Why NatWest is investing in the next generation
- 13 June 2019
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One in three UK schools now draw on financial education resources from NatWest. Caroline Edwards, financial capability lead at NatWest, tells us how they have expanded the reach of their MoneySense programme and what they plan to do next
At the CIM Marketing Excellence Awards earlier this year, NatWest took home the Best Corporate Social Responsibility award for its financial education programme for five to 18-year-olds. MoneySense, launched 25 years ago, is the longest-running bank-led scheme in the UK but it continues to face – and surmount – new challenges all the time.
Last year, a study by University College London and the University of Cambridge found adults in England and Northern Ireland performed worse on everyday financial numeracy tasks than adults in many other developed countries – even when using a calculator. As the report noted, “There’s a direct link between basic financial literacy and being able to make big financial decisions.” The link is confirmed by debt charity StepChange, which reported a record 620,000 people asking for its support in 2017.
With the case for improving the UK’s financial literacy rates more obvious than ever, NatWest has responded to the pressure. “Research shows that crucial money management skills such as the ability to prioritize our needs over our wants are established by the age of seven,” says Caroline Edwards, financial capability lead at NatWest: “That’s why we start young and have extended the programme to include primary school children of all ages.”
However, starting young means accessing a demographic that is traditionally hard – and controversial – for brands to reach. “It requires tenacity,” says Edwards, “and we don’t approach children directly.” NatWest goes to teachers instead, but it can be difficult to engage them too. “Timetable pressure means they can’t always find space. That’s why we try to find crossover with the curriculum, so that our resources also help with mathematics, say, or comprehension.”
Breaking down barriers
Those resources now include a new website. “It’s a big beast,” says Edwards. With around 770 learning resources on the site, keeping it up to date is indeed a big job, but the payoff has been significant. MoneySense’s target was to reach one million young people by the end of 2018. To quantify how it was getting on, it needed teachers to register and report numbers, but registration was a barrier to teachers signing up to the initiative in the first place. “On the new website we’ve made some of the resources available pre-registration. They’re in front of the wall as a sort of ‘try before you buy’ and they’ve really improved our sign-up rates.”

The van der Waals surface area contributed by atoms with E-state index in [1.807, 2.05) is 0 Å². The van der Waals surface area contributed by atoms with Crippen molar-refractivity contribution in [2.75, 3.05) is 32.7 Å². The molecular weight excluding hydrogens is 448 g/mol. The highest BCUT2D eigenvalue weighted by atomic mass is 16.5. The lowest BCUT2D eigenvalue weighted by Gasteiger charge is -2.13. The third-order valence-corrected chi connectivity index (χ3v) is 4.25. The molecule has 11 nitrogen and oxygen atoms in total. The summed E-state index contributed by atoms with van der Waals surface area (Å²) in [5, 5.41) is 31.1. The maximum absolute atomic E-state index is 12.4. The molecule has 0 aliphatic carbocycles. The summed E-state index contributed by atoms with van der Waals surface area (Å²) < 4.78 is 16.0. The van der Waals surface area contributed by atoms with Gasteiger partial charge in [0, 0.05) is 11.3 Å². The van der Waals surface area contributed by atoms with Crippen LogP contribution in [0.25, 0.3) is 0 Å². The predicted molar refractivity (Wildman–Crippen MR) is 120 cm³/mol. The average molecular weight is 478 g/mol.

NatWest has also just launched MoneySense on social media channels including Facebook, LinkedIn, Twitter and Pinterest. The latter might be surprising but, as Edwards explains, it hosts a lively community of teachers. “They use it to share teaching resources, so it’s actually a great way for us to raise awareness of our initiative.”
With more than 32,000 teachers now registered, online channels have increased the reach of MoneySense. Meanwhile, its offline execution has been to the benefit of everyone involved. Almost 6,500 NatWest staff volunteer to go into local schools and support teachers in delivering an average of 13 workshops around the country for every school day. Stories about those workshops feature regularly in NatWest’s internal communications, which Edwards believes contributes to rebuilding pride among employees. “After the banking crisis, RBS was a posterchild for all of the sector’s ills. MoneySense has shown our staff how we make a positive difference in our communities. It’s very much been an employee engagement piece.”
A perhaps unexpected outcome is that it has been an engagement tool for prospective employees, too. “It’s well known that Millennial and Gen Z workers value organizations with a purpose,” says Edwards. “MoneySense has helped NatWest build its brand in communities generally – and clear up confusion around how it fits into RBS – but also given a significant boost to our employer brand.”
Thinking ahead, there’s another cohort that NatWest wants to reach. “We want MoneySense to start conversations in family homes around the country,” reveals Edwards. “It’s been shown that ‘shoulder to shoulder’ conversations between parents and children about household budgets can help the parents too with financial planning, so it’s a potential win-win.”
MoneySense is a long-term strategy for NatWest and it still has some way to go with its in-school activities. “It’s been shown recently that, surprisingly perhaps, online frauds and scams put digital natives more at risk than anyone else, so financial skills are more important than ever for young people. By that, we mean all young people, which is why we’ve created lessons for those with special educational needs and disabilities.”
As Edwards is quick to remind us whenever we mention the c-word, “This isn’t a campaign – it’s a programme. It’s been going for 25 years and, so long as we’re not in 100% of schools and not reaching 100% of children, there will always be more to do.”
The real impact of MoneySense
- More than two million young people have participated in a MoneySense lesson since 2015
- 9/10 teachers thought its resources and website increased their students’ knowledge and understanding of financial education
- 9/10 teachers would recommend its workshops to other teachers and educators
- 85% of staff volunteers said it had improved their perception of the company.
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